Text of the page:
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Michigan Jury Awards $130M In Infant Medical Malpractice Lawsuit

Marciano & MacAvoy, P.C.

A jury for Michigan’s Oakland County Circuit Court has awarded over $130 million in compensation to a young boy who suffered severe brain damage after visiting the hospital in 2006. In its verdict, the Detroit jury found that two nuclear medicine technologists at the William Beaumont Hospital had caused the plaintiff severe and irreparable harm 12 years ago. The boy now lives with cerebral palsy, Fox 2 reports.

Breath-Holding Spell Led To Cerebral Palsy, Jury Hears

In a medical malpractice lawsuit filed by the minor plaintiff’s parents, attorneys for the boy say he went to William Beaumont Hospital in 2006, when he was just two months old. After multiple attempts to start an IV, the child plaintiff suffered a breath-holding spell; he stopped breathing in the face of pain and discomfort.

Breath-holding spells, or attacks, are fairly common in young children, according to WebMD, but they can be deeply disturbing to witness. Often caused by sudden pain or distress, a child can turn blue or pale, then faint, as a complex combination of reflex responses to discomfort alter his or her breathing rhythms.

Jury: Medical Techs Failed To Handle Spell Properly

But the two technologists made a mistake, the boy’s parents claim. As the family alleged in court documents, the two technicians failed to call a code blue, which would have summoned additional medics to the scene and is required by the standard of care when a patient has gone into cardiopulmonary arrest. The technicians also failed to give the child chest compressions, court records show.

Instead, the family claims, the technologists allowed the boy to languish without oxygen, leading to a “prolonged hypoxic ischemic insult” – deprived of oxygen, his brain cells began to die. The child suffered massive brain damage, ultimately leading to a diagnosis of cerebral palsy, a family of severe neuromuscular disorders.

Finding that William Beaumont Hospital had committed negligence in the case, the Oakland County Circuit Court jury awarded the family a total of $130,571,897, much of which is intended to provide for the plaintiff child’s ongoing medical care. It is believed to be one of the largest medical malpractice verdicts in Michigan history.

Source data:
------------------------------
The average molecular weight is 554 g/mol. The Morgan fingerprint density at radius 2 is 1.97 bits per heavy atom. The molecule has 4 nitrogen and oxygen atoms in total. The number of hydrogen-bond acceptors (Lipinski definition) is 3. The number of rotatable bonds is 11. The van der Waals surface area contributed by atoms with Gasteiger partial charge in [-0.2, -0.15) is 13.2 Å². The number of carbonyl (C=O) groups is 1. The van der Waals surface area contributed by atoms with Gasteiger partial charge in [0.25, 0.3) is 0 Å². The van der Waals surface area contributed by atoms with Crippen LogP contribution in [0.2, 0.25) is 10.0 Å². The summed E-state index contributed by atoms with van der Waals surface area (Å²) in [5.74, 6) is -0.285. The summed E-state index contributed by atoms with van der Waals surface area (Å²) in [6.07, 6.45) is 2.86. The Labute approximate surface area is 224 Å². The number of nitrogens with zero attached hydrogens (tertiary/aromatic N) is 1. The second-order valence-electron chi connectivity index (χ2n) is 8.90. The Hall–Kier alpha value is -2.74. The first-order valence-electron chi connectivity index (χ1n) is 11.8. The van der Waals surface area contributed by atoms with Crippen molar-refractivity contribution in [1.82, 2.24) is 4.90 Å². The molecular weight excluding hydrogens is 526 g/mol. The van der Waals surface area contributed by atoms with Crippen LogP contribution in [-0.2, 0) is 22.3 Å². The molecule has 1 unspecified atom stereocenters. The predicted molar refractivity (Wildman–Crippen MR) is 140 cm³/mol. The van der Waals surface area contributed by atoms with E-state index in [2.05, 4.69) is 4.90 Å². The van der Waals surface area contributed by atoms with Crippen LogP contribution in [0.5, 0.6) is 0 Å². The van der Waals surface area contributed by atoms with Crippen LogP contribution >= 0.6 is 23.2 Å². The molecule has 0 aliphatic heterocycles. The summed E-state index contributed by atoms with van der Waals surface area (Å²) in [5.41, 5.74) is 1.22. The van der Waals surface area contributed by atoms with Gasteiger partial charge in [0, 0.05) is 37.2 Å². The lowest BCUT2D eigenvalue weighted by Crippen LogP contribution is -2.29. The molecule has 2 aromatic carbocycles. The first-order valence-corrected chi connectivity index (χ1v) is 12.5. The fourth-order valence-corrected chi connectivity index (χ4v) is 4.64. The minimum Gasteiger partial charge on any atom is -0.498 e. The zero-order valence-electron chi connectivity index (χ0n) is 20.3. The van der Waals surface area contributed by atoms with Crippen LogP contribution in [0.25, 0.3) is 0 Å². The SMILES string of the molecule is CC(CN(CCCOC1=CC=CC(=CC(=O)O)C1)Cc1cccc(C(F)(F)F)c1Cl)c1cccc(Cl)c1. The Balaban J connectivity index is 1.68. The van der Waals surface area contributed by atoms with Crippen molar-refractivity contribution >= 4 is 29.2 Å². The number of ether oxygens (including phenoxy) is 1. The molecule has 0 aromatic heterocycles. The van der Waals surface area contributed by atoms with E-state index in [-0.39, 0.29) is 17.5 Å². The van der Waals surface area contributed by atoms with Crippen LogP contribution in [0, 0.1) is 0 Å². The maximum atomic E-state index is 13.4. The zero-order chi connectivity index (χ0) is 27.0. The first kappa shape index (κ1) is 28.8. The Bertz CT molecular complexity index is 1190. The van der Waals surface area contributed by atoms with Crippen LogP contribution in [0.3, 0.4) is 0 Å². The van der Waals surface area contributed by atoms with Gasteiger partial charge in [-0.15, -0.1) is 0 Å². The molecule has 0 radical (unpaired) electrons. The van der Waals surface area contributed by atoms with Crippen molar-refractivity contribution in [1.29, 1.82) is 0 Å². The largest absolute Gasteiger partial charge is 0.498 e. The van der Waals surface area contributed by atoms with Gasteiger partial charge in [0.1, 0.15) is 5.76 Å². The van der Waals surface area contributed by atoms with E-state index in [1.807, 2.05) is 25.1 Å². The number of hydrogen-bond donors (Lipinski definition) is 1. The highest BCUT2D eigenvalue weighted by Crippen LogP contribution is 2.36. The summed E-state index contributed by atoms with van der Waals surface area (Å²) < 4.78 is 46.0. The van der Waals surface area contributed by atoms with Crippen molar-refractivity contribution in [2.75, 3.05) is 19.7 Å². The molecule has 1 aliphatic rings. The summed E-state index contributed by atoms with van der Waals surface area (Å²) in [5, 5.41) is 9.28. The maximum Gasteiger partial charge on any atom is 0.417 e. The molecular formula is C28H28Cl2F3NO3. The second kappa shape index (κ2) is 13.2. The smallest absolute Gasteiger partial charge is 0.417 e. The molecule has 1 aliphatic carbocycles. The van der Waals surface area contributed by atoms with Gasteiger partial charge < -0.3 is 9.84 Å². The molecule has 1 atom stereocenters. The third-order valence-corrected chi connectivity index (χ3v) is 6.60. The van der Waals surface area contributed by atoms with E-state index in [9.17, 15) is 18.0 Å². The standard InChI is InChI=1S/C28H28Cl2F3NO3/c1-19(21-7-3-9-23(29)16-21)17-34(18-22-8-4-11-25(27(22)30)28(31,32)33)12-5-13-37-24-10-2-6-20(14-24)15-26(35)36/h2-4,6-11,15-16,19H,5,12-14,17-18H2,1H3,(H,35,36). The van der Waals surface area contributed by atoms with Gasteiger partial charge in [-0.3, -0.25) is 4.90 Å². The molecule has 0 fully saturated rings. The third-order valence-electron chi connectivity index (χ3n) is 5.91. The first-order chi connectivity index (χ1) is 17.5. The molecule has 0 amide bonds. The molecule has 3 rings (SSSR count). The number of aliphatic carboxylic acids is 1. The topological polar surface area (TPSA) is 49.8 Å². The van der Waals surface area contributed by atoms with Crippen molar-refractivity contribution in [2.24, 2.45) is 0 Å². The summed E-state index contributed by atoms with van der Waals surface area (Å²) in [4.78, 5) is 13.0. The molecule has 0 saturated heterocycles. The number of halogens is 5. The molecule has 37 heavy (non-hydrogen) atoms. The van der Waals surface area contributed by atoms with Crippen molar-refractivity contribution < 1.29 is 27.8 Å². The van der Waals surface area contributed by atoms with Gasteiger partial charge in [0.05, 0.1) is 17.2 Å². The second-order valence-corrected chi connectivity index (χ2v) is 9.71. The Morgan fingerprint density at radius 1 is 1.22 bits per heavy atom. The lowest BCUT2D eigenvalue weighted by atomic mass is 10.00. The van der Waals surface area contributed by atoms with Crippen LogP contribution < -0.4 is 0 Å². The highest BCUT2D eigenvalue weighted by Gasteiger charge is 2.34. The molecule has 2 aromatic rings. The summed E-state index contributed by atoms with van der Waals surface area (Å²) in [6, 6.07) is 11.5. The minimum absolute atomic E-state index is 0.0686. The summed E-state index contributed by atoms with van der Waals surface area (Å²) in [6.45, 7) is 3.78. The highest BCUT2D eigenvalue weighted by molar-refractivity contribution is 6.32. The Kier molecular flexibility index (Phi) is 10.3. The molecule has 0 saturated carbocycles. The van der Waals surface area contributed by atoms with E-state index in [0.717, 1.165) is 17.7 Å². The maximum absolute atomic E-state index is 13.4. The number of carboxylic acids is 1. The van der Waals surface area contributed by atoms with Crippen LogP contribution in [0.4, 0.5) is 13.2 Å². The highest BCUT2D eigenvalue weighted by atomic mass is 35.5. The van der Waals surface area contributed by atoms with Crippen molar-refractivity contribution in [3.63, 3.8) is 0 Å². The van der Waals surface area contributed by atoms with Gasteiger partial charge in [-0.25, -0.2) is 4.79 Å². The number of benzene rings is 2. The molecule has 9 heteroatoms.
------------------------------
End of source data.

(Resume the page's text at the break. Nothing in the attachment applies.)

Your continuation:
“Nothing will ease the suffering of this child,” says Brian Mckeen, an attorney who represented the family, “but at least this settlement will alleviate some of the financial burden from his caretakers. I’m grateful for the jurors’ service and gratified they agreed that this was a preventable tragedy.”

What Are Breath-Holding Spells?

Most children grow out of them by the age of six or seven, but breath-holding spells can be terrifying for parents. Usually triggered by a moment of panic or physical pain, your child can stop breathing, turn blue or pale, and then faint. This is a breath-holding spell, and no one is sure exactly why it happens. Breath-holding spells often look like seizures, but usually there’s no underlying neurological problem. And most of the time, breath-holding spells are harmless.

The Two Types Of Breath-Holding Attacks

Breath-holding spells usually start with pain, anger or frustration, intense emotions that trigger a physiologic reaction. There are two types of breath-holding attacks: cyanotic spells and pallid spells.

Cyanotic spells are usually triggered by upset or frustration; your child will start to cry, exhale quickly, then stop breathing. The skin of his or her face will start to turn blue (especially around the lips) and she or he will pass out.

If your child has a pallid spell, she likely felt a sudden pain or shock. She may let out a cry of surprise, then stop breathing. The color will drain from her face and she’ll pass out.

What To Do

In either case, breath-holding spells are usually a temporary phenomenon. Your child will come to within a minute, maybe a little fatigued, but no worse for wear. Of course, when it’s happening, a breath-holding spell can be scary. Your child may lie limp on the floor, or arch her back, or convulse for a moment. Some children get sweaty, while others wet themselves.

Help your child by laying her on her side; this helps blood flow more quickly to the brain and could lead to a quicker recovery. If your child does not start breathing again after 1 minute, she may need immediate medical attention. Call 911. If the attack lasts longer than 3 minutes, administer CPR.

After your child’s first breath-holding spell, schedule a visit to your pediatrician for a check-up. In rare cases, you may be referred to a cardiologist or neurologist for further assessment. In most cases, breath-holding spells aren’t isolated incidents. If your child has one, they’ll probably have more. There’s no real treatment for these attacks, but your pediatrician can help you strategize ways to avoid trigger situations.

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